In order to not use chemical fertilizers, regenerative farmers compost. Composting can take scraps and dead plant material, and turn that into nutrient rich soil to add as fertilizer. This often uses food scraps, leaves, wood, manure, and often worms (or other decomposers). This not only makes good fertilizer, but also reduces waste on farms. Some people even use their compost to make a “compost tea,” which is essentially a liquid extract from the compost that contains beneficial bacteria, nutrients, and other organisms to be added to soil and plants as fertilizer. 

When it comes to livestock farming, grazing animals like cows can do a lot of good for the soil and are a great tool to sequester carbon. If we think back to when America had a Midwest full of lush grasslands, a driving force in preserving those ecosystems were herds of grazing animals like buffalo. These animals would be in tight herds, grazing an area as much as they could before moving more to avoid predators. This constant movement is something that is mimicked with regenerative agriculture. In agriculture, we call it rotational grazing. This allows for pasture animals like cows to graze a small area, leave their manure as fertilizer, and compact the soil. This introduces lots of organic matter into the soil in the form of compacted grasses/plants and manure. To take it a step further, some farmers will use chickens to control pests and spread the manure along the area, fertilizing more of the ground. Many farmers will also introduce cover crops like clover that fix nitrogen into the ground and provide a nutritious food source for the animals next time they graze that area. This whole process creates a very nutrient rich soil that will grow back its plants efficiently and sequester carbon. It also results in healthy livestock, as this would be the eating pattern of those animals in the wild.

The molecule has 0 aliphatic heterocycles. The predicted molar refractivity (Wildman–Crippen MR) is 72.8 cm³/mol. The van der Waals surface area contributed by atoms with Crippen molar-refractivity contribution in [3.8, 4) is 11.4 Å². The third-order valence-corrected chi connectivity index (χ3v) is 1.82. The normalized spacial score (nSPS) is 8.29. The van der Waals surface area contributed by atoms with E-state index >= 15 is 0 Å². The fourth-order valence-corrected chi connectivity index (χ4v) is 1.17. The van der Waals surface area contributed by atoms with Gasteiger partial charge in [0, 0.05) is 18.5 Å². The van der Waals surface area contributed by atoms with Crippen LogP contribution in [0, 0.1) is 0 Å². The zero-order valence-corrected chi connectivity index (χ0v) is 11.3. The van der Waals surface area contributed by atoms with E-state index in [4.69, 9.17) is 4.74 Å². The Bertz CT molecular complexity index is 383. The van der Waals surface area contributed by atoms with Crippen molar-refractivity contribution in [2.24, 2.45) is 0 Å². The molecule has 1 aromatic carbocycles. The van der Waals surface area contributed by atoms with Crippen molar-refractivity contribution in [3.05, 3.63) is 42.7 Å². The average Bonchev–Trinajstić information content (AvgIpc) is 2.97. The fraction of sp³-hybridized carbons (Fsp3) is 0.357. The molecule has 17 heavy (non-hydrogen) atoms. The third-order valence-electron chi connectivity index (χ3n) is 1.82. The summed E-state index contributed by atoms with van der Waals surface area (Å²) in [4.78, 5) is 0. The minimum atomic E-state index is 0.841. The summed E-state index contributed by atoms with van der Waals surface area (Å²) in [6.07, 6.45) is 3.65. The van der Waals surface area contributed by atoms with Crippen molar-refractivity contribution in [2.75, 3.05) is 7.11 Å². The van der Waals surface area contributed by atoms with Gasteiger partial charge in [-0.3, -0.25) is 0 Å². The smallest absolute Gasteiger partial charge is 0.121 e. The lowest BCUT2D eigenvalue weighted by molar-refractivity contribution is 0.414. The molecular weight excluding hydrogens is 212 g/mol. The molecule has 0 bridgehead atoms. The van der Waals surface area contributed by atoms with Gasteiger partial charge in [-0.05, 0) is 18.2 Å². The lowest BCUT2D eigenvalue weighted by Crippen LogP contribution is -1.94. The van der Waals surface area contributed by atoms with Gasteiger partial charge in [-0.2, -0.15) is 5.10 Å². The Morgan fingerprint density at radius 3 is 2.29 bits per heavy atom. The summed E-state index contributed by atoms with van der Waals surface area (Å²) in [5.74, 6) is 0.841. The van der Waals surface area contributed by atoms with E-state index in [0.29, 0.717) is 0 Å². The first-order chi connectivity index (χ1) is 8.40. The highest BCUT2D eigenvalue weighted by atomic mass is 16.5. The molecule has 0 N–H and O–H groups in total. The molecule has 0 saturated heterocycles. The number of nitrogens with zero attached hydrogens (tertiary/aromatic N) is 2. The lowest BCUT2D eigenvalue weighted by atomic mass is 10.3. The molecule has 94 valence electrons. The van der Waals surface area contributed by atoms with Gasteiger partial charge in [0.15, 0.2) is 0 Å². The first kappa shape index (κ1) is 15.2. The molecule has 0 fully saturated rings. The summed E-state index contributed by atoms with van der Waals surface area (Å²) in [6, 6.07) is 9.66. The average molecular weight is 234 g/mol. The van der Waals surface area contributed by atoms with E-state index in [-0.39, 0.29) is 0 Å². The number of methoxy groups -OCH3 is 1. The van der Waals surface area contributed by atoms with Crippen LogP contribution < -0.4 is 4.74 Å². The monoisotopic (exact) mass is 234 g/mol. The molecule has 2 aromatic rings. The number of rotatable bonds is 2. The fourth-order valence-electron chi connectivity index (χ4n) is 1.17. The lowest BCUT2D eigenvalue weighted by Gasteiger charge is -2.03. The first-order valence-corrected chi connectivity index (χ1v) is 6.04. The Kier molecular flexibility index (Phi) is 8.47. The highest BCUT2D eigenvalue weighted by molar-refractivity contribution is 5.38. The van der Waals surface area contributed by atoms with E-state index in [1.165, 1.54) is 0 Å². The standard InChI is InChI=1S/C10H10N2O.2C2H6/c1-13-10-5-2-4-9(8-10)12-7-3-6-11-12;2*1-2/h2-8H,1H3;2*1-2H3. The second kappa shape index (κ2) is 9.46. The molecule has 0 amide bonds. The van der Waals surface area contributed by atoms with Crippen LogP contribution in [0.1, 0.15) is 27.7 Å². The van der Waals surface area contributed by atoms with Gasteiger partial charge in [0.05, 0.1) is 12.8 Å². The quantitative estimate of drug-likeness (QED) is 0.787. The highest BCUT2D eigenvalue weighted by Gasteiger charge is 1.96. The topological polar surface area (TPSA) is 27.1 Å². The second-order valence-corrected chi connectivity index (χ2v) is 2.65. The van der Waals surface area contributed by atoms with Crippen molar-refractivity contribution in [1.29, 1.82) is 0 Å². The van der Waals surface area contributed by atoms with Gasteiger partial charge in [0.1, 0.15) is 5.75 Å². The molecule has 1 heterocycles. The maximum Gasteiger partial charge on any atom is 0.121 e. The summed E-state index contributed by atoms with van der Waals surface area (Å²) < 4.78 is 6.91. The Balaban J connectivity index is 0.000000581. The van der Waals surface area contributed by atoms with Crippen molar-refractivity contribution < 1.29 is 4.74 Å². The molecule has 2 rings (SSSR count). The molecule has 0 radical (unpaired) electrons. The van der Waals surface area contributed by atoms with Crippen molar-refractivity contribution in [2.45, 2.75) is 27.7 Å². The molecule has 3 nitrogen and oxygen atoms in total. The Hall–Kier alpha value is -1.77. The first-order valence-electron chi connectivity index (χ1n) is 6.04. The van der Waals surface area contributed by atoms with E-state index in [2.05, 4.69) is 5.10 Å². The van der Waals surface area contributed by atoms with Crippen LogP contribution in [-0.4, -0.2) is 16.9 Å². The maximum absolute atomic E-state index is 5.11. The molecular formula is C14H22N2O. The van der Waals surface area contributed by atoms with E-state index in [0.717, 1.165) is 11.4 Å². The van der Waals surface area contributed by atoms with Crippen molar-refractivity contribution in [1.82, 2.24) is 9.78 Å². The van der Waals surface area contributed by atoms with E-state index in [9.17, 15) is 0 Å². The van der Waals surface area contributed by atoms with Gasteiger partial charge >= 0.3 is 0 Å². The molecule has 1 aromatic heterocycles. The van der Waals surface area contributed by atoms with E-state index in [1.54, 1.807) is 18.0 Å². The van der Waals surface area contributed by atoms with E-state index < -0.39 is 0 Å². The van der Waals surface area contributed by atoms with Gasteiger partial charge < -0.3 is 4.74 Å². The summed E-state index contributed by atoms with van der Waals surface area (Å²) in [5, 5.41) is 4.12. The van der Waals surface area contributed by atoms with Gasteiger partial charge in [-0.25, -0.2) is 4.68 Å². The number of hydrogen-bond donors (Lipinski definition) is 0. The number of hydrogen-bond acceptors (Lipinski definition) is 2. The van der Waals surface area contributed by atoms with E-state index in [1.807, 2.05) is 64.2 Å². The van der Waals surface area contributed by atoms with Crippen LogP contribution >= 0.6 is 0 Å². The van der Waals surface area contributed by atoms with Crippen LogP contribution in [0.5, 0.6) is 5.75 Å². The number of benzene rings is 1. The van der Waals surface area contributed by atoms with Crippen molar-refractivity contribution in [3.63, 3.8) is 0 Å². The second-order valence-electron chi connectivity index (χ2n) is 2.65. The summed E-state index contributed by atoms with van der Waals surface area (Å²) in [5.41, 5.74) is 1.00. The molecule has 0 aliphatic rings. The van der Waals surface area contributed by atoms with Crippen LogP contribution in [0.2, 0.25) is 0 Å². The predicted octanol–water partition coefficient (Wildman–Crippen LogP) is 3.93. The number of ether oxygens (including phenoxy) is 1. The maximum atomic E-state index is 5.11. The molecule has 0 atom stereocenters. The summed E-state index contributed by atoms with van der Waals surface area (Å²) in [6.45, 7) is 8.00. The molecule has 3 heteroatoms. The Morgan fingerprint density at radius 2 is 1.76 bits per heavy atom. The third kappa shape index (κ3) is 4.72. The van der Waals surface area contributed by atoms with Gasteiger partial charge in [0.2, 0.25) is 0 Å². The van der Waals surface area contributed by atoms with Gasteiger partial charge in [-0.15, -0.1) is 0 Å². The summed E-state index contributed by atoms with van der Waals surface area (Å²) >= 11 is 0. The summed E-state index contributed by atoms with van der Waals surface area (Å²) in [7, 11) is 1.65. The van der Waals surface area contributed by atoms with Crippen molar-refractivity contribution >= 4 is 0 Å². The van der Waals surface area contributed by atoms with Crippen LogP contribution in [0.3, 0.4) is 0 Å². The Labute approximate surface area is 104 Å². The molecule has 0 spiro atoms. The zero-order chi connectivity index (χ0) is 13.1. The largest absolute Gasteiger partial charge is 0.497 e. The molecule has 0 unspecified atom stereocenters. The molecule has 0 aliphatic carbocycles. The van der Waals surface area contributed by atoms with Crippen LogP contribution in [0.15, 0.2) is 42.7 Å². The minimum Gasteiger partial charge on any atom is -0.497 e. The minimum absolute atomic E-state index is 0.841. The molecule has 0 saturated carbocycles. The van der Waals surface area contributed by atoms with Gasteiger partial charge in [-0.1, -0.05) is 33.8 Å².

There is a lot to regenerative agriculture that very much depends on location and goals, but this is the way to sustainable, in-ground, and natural food production. Good soil health is necessary for good food production, so it is clear that this type of agriculture will need to become more prominent. If you want to contribute to this movement, the best thing you can do is to grow your own food or source your food from more local small farms that use organic and regenerative farming practices. When it comes to meat, choose grass-fed. For chicken and eggs, choose pasture-raised whenever available. Use your money to support the types of practices that you want your farmers to use.